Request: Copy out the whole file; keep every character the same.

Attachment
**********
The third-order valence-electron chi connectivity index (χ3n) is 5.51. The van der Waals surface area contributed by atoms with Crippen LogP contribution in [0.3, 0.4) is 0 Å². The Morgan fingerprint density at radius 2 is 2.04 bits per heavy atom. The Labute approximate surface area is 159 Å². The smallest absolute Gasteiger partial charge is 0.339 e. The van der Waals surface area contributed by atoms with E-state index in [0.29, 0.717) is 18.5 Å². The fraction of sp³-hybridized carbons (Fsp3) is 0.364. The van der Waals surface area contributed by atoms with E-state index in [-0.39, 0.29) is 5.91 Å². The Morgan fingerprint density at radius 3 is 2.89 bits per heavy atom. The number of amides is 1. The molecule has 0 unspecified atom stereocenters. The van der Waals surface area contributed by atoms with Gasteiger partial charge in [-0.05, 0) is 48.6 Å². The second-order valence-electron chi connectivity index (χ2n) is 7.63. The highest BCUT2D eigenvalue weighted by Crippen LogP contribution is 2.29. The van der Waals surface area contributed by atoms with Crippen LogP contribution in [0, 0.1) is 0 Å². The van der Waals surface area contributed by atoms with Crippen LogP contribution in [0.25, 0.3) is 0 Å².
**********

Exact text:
The third-order valence-electron chi connectivity index (χ3n) is 5.51. The van der Waals surface area contributed by atoms with Crippen LogP contribution in [0.3, 0.4) is 0 Å². The Morgan fingerprint density at radius 2 is 2.04 bits per heavy atom. The Labute approximate surface area is 159 Å². The smallest absolute Gasteiger partial charge is 0.339 e. The van der Waals surface area contributed by atoms with E-state index in [0.29, 0.717) is 18.5 Å². The fraction of sp³-hybridized carbons (Fsp3) is 0.364. The van der Waals surface area contributed by atoms with E-state index in [-0.39, 0.29) is 5.91 Å². The Morgan fingerprint density at radius 3 is 2.89 bits per heavy atom. The number of amides is 1. The molecule has 0 unspecified atom stereocenters. The van der Waals surface area contributed by atoms with Gasteiger partial charge in [-0.05, 0) is 48.6 Å². The second-order valence-electron chi connectivity index (χ2n) is 7.63. The highest BCUT2D eigenvalue weighted by Crippen LogP contribution is 2.29. The van der Waals surface area contributed by atoms with Crippen LogP contribution in [0, 0.1) is 0 Å². The van der Waals surface area contributed by atoms with Crippen LogP contribution in [0.25, 0.3) is 0 Å².